The discussion around Rachel Dolezal takes as its starting point the fact that she occupied a job at the NAACP that should have been filled by an African American person. Her appropriation of “blackness” is consequential only in that regard; who cares who she thinks she is? It doesn’t matter until she steps on someone else — in this case, by taking a particular job and making herself the representative of a population of which she may not be part. The question of whether or not she was qualified for the job based upon the sole requirement of her being African American is the legitimate point of concern.

What, then, is the definition of “being African American”? Most people think it’s based on skin color, an incredibly variable and superficial trait. If so, then how dark do you have to be to qualify? At precisely which point in his life did Michael Jackson stop making the cut? He got lighter; Dolezal got darker. If Jackson didn’t make himself into a Caucasian and Dolezal never actually became an African American, then skin color is clearly not the right definition.

I’m an  anthropologist, so let’s talk science: From a biological point of view, “race” is a thoroughly ridiculous idea (see Podcast #13). Don’t let me confuse you; racism is as real as a fist in your face, but “race” has no genetic validity. Despite what you may have seen on Bones, there is no magic combination of genes or skeletal features that instantly reveal an individual as “black” or “white,” in part because these color categories are culturally defined: The line between them moves depending on where you live. Folks who are “black” in America are “white” in Brazil. In America, in fact, there has been so much intermixing between people that many “black” folks have “white” ancestors and there are plenty of “white” folks with “black” great-grandparents.

Being African American is probably best defined as being subjected to racism based on the assumption that you are African American. Think about it. How many “high yellow” celebrities are out there passing as “white” and experiencing no racism at all? The black community is itself conflicted about whether or not these folks are even “black.” That’s because being “black” or “African American” is about your experience, not your genes.

This being the case, the important question becomes: Did Rachel Dolezal have an African American experience of life? Did she grow up black? Does that experience inform her perspective? The obvious answer to this is no; as a light-skinned child, she was not socialized as African American. She was never a black teenager. She never faced any of the challenges that people of color face growing up in America. On these grounds alone then, she was not qualified to hold the job that she occupied.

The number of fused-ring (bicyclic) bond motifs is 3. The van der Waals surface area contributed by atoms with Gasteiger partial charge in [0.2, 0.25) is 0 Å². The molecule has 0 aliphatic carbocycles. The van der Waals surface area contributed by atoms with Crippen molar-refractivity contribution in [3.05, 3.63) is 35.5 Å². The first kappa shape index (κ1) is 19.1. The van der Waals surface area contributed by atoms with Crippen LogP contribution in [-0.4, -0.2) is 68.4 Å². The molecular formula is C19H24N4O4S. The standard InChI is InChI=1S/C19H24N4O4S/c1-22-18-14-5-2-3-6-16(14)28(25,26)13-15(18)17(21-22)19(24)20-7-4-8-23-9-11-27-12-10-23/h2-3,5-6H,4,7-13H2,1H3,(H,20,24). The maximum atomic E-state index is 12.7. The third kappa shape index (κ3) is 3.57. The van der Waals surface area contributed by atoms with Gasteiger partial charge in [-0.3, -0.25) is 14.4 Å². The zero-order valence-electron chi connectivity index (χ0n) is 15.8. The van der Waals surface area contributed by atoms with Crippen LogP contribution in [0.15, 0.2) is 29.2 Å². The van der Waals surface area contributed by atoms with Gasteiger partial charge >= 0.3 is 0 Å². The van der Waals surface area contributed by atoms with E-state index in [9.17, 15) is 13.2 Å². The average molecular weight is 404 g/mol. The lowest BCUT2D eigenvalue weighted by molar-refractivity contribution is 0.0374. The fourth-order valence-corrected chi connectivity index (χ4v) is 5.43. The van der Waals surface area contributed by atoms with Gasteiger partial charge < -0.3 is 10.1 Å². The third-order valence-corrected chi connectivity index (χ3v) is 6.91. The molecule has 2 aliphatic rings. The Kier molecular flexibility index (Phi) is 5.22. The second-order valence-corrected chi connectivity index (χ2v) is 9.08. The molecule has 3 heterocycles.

Okay, that’s fine. There ends the criticism. Because Dolezal’s experience of herself is another matter entirely. I accept that she identifies as African American because her identity is none of my business. Her experience of herself is something I can never understand, me not being her and all.

Perhaps she began passing as African American at a point in her life significant enough to have acculturated and become, for all intents and purposes, “black.” Forgive me a terrible metaphor: Like a young American who moves to France, learns the language, and lives there for the rest of his life; he’s pretty much French. Does anybody care that he was actually born in America? Only if he runs for office.

It’s okay with me if Rachel Dolezal identifies as African American. That’s her life and her experience. What’s not okay is that the she didn’t meet the unspecified, unspoken requirement of the job: she didn’t grow up black.

Lots of people think Dolezal is a faker. A pretender. I think her identity is her own business. I also think we could spend some time questioning the job’s base requirement of her blackness to begin with, but that’s for another time.

The point I’d like to make right now is that THIS HAS NOTHING TO DO WITH BEING TRANSGENDER. Rachel Dolezal has nothing to do with Caitlyn Jenner. I call BULLSHIT! on comparing them.

Being transgender is about recognizing that your gender identity crosses the boundary between the sexes; trans literally means “across.” Trans* people see themselves as some combination of male and female because their physical bodies don’t precisely correspond to their idea of themselves. They struggle to reconcile the incongruities. It’s true that trans* people may pass as the sex other than the one to which they were assigned at birth, but this is usually recognized as a matter of survival rather than choice. Trans* people almost always grow up trans*.

Rachel Dolezal didn’t grow up transracial. She was a white child who claimed, as an adult, that she had always been black. That’s called lying.